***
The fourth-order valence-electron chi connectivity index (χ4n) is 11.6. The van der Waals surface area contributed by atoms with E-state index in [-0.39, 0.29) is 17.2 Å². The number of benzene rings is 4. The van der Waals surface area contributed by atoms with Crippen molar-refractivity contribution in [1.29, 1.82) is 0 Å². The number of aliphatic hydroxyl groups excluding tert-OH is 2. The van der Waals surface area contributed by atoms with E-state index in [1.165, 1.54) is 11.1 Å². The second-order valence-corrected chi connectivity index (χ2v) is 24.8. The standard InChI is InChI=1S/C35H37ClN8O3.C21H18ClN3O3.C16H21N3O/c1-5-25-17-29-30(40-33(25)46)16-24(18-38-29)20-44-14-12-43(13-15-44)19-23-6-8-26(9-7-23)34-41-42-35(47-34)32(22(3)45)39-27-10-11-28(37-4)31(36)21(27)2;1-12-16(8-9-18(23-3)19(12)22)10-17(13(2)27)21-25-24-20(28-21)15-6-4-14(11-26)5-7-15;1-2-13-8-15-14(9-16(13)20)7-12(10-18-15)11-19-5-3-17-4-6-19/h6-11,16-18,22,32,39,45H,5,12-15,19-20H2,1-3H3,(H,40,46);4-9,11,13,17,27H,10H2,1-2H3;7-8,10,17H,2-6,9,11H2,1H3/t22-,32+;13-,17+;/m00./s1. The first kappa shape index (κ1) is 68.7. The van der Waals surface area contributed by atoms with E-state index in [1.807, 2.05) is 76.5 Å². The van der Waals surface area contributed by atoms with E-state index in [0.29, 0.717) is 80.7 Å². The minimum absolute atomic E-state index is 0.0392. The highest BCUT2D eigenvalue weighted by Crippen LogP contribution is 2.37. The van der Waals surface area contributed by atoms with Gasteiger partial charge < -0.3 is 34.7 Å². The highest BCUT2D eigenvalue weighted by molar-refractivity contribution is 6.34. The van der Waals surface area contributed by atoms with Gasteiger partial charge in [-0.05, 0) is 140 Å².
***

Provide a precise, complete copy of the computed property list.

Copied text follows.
The fourth-order valence-electron chi connectivity index (χ4n) is 11.6. The van der Waals surface area contributed by atoms with E-state index in [-0.39, 0.29) is 17.2 Å². The number of benzene rings is 4. The van der Waals surface area contributed by atoms with Crippen molar-refractivity contribution in [1.29, 1.82) is 0 Å². The number of aliphatic hydroxyl groups excluding tert-OH is 2. The van der Waals surface area contributed by atoms with E-state index in [1.165, 1.54) is 11.1 Å². The second-order valence-corrected chi connectivity index (χ2v) is 24.8. The standard InChI is InChI=1S/C35H37ClN8O3.C21H18ClN3O3.C16H21N3O/c1-5-25-17-29-30(40-33(25)46)16-24(18-38-29)20-44-14-12-43(13-15-44)19-23-6-8-26(9-7-23)34-41-42-35(47-34)32(22(3)45)39-27-10-11-28(37-4)31(36)21(27)2;1-12-16(8-9-18(23-3)19(12)22)10-17(13(2)27)21-25-24-20(28-21)15-6-4-14(11-26)5-7-15;1-2-13-8-15-14(9-16(13)20)7-12(10-18-15)11-19-5-3-17-4-6-19/h6-11,16-18,22,32,39,45H,5,12-15,19-20H2,1-3H3,(H,40,46);4-9,11,13,17,27H,10H2,1-2H3;7-8,10,17H,2-6,9,11H2,1H3/t22-,32+;13-,17+;/m00./s1. The first kappa shape index (κ1) is 68.7. The van der Waals surface area contributed by atoms with E-state index in [1.807, 2.05) is 76.5 Å². The van der Waals surface area contributed by atoms with E-state index in [0.29, 0.717) is 80.7 Å². The minimum absolute atomic E-state index is 0.0392. The highest BCUT2D eigenvalue weighted by Crippen LogP contribution is 2.37. The van der Waals surface area contributed by atoms with Gasteiger partial charge < -0.3 is 34.7 Å². The highest BCUT2D eigenvalue weighted by molar-refractivity contribution is 6.34. The van der Waals surface area contributed by atoms with Gasteiger partial charge in [-0.05, 0) is 140 Å².